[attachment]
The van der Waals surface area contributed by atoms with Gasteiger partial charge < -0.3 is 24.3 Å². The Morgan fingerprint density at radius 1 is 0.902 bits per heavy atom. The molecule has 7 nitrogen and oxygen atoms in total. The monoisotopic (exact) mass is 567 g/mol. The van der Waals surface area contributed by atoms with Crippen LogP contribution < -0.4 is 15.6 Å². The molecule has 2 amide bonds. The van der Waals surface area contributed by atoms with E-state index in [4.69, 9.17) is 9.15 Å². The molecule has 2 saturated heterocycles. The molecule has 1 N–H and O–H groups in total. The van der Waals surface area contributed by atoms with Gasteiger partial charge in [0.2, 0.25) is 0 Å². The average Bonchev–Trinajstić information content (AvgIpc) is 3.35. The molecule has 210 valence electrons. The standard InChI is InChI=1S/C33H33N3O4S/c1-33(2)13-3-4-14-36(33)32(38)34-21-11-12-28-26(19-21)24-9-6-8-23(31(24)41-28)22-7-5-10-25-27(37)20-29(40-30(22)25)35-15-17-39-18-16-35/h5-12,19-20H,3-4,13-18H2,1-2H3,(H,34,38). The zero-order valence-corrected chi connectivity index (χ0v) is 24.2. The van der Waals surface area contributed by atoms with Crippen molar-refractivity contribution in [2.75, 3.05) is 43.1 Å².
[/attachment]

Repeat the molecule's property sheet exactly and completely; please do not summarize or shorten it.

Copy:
The van der Waals surface area contributed by atoms with Gasteiger partial charge < -0.3 is 24.3 Å². The Morgan fingerprint density at radius 1 is 0.902 bits per heavy atom. The molecule has 7 nitrogen and oxygen atoms in total. The monoisotopic (exact) mass is 567 g/mol. The van der Waals surface area contributed by atoms with Crippen LogP contribution < -0.4 is 15.6 Å². The molecule has 2 amide bonds. The van der Waals surface area contributed by atoms with E-state index in [4.69, 9.17) is 9.15 Å². The molecule has 2 saturated heterocycles. The molecule has 1 N–H and O–H groups in total. The van der Waals surface area contributed by atoms with Gasteiger partial charge in [0.2, 0.25) is 0 Å². The average Bonchev–Trinajstić information content (AvgIpc) is 3.35. The molecule has 210 valence electrons. The standard InChI is InChI=1S/C33H33N3O4S/c1-33(2)13-3-4-14-36(33)32(38)34-21-11-12-28-26(19-21)24-9-6-8-23(31(24)41-28)22-7-5-10-25-27(37)20-29(40-30(22)25)35-15-17-39-18-16-35/h5-12,19-20H,3-4,13-18H2,1-2H3,(H,34,38). The zero-order valence-corrected chi connectivity index (χ0v) is 24.2. The van der Waals surface area contributed by atoms with Crippen molar-refractivity contribution in [2.75, 3.05) is 43.1 Å².